Indian journal uncovers a 1.5% ‘commission’ deal worth Nu 240 mn for a Bhutanese citizen in the Nu 16 bn electro-mechanical equipment tenders awarded for Punatsangchu II and Mangdechu

An Indian journal on sustainable energy and power, “ENERTIA” – in its monthly September issue has come out with a news article alleging improper payment or ‘commission’ made by Bharat Heavy Electricals Limited (BHEL) to a local Bhutanese company called Bhutan Ventures Trading (BVT) for a hydro project tender. The commission deal is alleged to have been made in the procurement of electro-mechanical hydropower equipment from BHEL by Punatsangchu II (P-II) and Mangdechu hydro projects.

The company BVT is owned by a Sangay Wangchuk who is a private businessman of the Riverview Hotel.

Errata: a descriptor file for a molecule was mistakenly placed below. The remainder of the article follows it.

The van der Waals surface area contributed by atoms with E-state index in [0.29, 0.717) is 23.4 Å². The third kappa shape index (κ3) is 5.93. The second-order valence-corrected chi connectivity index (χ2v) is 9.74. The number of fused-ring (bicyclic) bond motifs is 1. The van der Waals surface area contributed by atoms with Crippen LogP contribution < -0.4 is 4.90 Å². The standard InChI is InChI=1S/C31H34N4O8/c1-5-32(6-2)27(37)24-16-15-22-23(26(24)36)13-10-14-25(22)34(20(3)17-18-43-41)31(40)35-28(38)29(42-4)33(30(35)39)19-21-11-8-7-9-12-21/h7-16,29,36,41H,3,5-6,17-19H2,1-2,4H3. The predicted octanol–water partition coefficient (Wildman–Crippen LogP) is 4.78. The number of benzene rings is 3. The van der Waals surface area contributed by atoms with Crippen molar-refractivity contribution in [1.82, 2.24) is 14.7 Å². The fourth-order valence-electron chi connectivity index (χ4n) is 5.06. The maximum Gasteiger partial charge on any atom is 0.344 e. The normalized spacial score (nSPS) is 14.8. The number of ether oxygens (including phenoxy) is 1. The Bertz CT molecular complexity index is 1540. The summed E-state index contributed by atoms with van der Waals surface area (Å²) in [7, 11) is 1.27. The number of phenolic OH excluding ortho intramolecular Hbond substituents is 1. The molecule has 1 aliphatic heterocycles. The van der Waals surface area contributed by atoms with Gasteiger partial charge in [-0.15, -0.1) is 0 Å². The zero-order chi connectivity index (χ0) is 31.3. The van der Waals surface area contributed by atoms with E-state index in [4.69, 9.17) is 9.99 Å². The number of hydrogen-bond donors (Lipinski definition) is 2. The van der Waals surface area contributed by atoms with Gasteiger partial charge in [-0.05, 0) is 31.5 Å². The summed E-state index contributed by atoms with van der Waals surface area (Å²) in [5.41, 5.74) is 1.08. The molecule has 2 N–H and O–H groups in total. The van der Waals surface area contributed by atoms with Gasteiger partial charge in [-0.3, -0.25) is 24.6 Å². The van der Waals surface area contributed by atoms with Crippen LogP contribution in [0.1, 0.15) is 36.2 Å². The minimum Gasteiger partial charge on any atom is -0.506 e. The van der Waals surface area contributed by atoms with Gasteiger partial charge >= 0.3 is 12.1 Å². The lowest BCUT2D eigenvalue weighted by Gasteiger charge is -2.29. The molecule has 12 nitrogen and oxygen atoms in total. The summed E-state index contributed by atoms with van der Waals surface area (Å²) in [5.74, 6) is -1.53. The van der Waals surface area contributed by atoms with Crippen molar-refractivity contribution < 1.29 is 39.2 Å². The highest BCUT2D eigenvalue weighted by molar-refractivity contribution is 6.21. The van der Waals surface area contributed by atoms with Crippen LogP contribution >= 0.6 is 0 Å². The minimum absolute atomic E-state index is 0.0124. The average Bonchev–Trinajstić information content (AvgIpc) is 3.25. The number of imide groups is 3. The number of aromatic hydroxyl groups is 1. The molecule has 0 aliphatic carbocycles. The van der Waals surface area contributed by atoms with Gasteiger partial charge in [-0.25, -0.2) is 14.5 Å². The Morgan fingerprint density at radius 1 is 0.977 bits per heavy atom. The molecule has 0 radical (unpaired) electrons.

The letter

The journal, as proof, has in its possession a copy of a leaked letter (see main pic-ture) allegedly written by Sangay Wangchuk to Bharat Heavy Electricals Limited in September 14, 2010 talking about a 1.5% to 1.8% ‘fee’ on the total value of the order to be placed on BHEL for the 1020 MW Punatsangchu II and 720 MW Mangdechu projects.

P-II in June 2012 gave BHEL Nu 9.50 bn worth of electromechanical works while Mangdechu in January 2013 gave a total order worth around Nu 6.94 bn to BHEL. The total order is worth around Nu 16 bn.

This would mean that if an overall ‘fee’ of 1.5% is levied then the total payment to be made to BVT by BHEL would be around Nu 240 mn for only the two projects.

The letter addressed to the Head of International Operations, Mr Uppal, and written by Sangay Wangchuk states, “